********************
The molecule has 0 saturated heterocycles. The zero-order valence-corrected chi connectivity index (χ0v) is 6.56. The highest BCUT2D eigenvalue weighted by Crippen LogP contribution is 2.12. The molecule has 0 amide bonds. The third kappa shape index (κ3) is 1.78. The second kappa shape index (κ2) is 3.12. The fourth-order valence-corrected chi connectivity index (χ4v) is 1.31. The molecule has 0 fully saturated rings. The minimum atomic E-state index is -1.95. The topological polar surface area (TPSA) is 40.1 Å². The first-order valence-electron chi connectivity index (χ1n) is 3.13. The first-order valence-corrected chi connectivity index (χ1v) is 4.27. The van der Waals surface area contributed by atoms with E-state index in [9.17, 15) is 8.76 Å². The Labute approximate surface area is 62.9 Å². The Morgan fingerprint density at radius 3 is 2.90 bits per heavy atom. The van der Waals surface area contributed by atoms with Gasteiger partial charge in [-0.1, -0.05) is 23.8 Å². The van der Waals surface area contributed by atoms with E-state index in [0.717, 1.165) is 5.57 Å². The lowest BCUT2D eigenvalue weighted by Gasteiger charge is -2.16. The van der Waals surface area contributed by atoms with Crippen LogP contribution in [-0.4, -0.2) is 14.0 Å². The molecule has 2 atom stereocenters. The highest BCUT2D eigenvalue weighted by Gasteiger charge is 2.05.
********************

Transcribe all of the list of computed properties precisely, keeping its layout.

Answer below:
The molecule has 0 saturated heterocycles. The zero-order valence-corrected chi connectivity index (χ0v) is 6.56. The highest BCUT2D eigenvalue weighted by Crippen LogP contribution is 2.12. The molecule has 0 amide bonds. The third kappa shape index (κ3) is 1.78. The second kappa shape index (κ2) is 3.12. The fourth-order valence-corrected chi connectivity index (χ4v) is 1.31. The molecule has 0 fully saturated rings. The minimum atomic E-state index is -1.95. The topological polar surface area (TPSA) is 40.1 Å². The first-order valence-electron chi connectivity index (χ1n) is 3.13. The first-order valence-corrected chi connectivity index (χ1v) is 4.27. The van der Waals surface area contributed by atoms with E-state index in [9.17, 15) is 8.76 Å². The Labute approximate surface area is 62.9 Å². The Morgan fingerprint density at radius 3 is 2.90 bits per heavy atom. The van der Waals surface area contributed by atoms with Gasteiger partial charge in [-0.1, -0.05) is 23.8 Å². The van der Waals surface area contributed by atoms with E-state index in [0.717, 1.165) is 5.57 Å². The lowest BCUT2D eigenvalue weighted by Gasteiger charge is -2.16. The van der Waals surface area contributed by atoms with Crippen LogP contribution in [-0.4, -0.2) is 14.0 Å². The molecule has 2 atom stereocenters. The highest BCUT2D eigenvalue weighted by Gasteiger charge is 2.05.